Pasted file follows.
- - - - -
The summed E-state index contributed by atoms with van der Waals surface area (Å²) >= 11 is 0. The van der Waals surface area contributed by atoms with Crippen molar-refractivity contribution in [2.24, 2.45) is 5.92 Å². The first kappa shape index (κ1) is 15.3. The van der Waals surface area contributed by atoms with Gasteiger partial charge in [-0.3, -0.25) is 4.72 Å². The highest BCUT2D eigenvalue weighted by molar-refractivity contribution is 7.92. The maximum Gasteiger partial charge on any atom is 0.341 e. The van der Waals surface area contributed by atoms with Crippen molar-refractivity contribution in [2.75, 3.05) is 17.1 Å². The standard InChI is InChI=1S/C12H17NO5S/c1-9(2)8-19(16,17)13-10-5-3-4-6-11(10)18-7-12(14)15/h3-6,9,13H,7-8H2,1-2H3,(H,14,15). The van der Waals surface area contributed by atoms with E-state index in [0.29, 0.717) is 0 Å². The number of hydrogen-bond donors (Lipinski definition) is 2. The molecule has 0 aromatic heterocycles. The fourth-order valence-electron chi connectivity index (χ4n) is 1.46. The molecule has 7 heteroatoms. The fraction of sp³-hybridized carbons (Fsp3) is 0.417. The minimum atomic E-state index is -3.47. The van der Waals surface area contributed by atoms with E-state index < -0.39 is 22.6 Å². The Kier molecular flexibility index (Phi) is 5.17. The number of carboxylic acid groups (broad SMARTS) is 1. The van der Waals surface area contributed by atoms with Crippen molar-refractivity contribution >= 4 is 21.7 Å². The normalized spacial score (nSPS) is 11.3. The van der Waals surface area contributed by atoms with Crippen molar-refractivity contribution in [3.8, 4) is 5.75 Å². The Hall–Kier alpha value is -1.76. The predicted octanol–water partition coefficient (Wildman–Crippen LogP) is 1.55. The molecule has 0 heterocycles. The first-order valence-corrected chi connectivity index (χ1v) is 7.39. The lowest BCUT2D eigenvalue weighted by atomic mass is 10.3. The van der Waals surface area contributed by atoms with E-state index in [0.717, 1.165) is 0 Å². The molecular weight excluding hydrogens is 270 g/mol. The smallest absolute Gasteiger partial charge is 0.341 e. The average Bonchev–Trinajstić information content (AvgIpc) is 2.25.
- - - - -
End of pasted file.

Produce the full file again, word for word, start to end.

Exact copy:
The summed E-state index contributed by atoms with van der Waals surface area (Å²) >= 11 is 0. The van der Waals surface area contributed by atoms with Crippen molar-refractivity contribution in [2.24, 2.45) is 5.92 Å². The first kappa shape index (κ1) is 15.3. The van der Waals surface area contributed by atoms with Gasteiger partial charge in [-0.3, -0.25) is 4.72 Å². The highest BCUT2D eigenvalue weighted by molar-refractivity contribution is 7.92. The maximum Gasteiger partial charge on any atom is 0.341 e. The van der Waals surface area contributed by atoms with Crippen molar-refractivity contribution in [2.75, 3.05) is 17.1 Å². The standard InChI is InChI=1S/C12H17NO5S/c1-9(2)8-19(16,17)13-10-5-3-4-6-11(10)18-7-12(14)15/h3-6,9,13H,7-8H2,1-2H3,(H,14,15). The van der Waals surface area contributed by atoms with E-state index in [0.29, 0.717) is 0 Å². The number of hydrogen-bond donors (Lipinski definition) is 2. The molecule has 0 aromatic heterocycles. The fourth-order valence-electron chi connectivity index (χ4n) is 1.46. The molecule has 7 heteroatoms. The fraction of sp³-hybridized carbons (Fsp3) is 0.417. The minimum atomic E-state index is -3.47. The van der Waals surface area contributed by atoms with E-state index < -0.39 is 22.6 Å². The Kier molecular flexibility index (Phi) is 5.17. The number of carboxylic acid groups (broad SMARTS) is 1. The van der Waals surface area contributed by atoms with Crippen molar-refractivity contribution >= 4 is 21.7 Å². The normalized spacial score (nSPS) is 11.3. The van der Waals surface area contributed by atoms with Crippen molar-refractivity contribution in [3.8, 4) is 5.75 Å². The Hall–Kier alpha value is -1.76. The predicted octanol–water partition coefficient (Wildman–Crippen LogP) is 1.55. The molecule has 0 heterocycles. The first-order valence-corrected chi connectivity index (χ1v) is 7.39. The lowest BCUT2D eigenvalue weighted by atomic mass is 10.3. The van der Waals surface area contributed by atoms with E-state index in [0.717, 1.165) is 0 Å². The molecular weight excluding hydrogens is 270 g/mol. The smallest absolute Gasteiger partial charge is 0.341 e. The average Bonchev–Trinajstić information content (AvgIpc) is 2.25.